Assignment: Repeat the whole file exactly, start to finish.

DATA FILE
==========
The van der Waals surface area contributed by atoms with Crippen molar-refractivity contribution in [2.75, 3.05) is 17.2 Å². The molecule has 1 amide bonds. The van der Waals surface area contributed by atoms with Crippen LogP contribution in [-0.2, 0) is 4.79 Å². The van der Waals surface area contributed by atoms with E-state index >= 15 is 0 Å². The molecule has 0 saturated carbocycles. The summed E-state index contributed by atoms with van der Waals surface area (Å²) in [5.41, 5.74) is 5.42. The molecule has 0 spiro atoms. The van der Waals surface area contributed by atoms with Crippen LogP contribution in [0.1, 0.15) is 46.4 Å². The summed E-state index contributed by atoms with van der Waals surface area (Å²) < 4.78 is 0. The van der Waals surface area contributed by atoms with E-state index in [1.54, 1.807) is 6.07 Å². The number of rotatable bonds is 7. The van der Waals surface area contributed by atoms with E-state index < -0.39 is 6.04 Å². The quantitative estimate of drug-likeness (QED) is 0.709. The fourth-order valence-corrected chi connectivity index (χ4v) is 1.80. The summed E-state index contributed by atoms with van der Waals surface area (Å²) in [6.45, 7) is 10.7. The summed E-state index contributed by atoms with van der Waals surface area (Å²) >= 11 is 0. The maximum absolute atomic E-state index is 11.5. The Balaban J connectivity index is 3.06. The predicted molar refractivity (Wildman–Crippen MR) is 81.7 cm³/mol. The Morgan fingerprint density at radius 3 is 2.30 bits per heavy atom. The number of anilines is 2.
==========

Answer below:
The van der Waals surface area contributed by atoms with Crippen molar-refractivity contribution in [2.75, 3.05) is 17.2 Å². The molecule has 1 amide bonds. The van der Waals surface area contributed by atoms with Crippen LogP contribution in [-0.2, 0) is 4.79 Å². The van der Waals surface area contributed by atoms with E-state index >= 15 is 0 Å². The molecule has 0 saturated carbocycles. The summed E-state index contributed by atoms with van der Waals surface area (Å²) in [5.41, 5.74) is 5.42. The molecule has 0 spiro atoms. The van der Waals surface area contributed by atoms with Crippen LogP contribution in [0.1, 0.15) is 46.4 Å². The summed E-state index contributed by atoms with van der Waals surface area (Å²) < 4.78 is 0. The van der Waals surface area contributed by atoms with E-state index in [1.54, 1.807) is 6.07 Å². The number of rotatable bonds is 7. The van der Waals surface area contributed by atoms with E-state index < -0.39 is 6.04 Å². The quantitative estimate of drug-likeness (QED) is 0.709. The fourth-order valence-corrected chi connectivity index (χ4v) is 1.80. The summed E-state index contributed by atoms with van der Waals surface area (Å²) in [6.45, 7) is 10.7. The summed E-state index contributed by atoms with van der Waals surface area (Å²) >= 11 is 0. The maximum absolute atomic E-state index is 11.5. The Balaban J connectivity index is 3.06. The predicted molar refractivity (Wildman–Crippen MR) is 81.7 cm³/mol. The Morgan fingerprint density at radius 3 is 2.30 bits per heavy atom. The number of anilines is 2.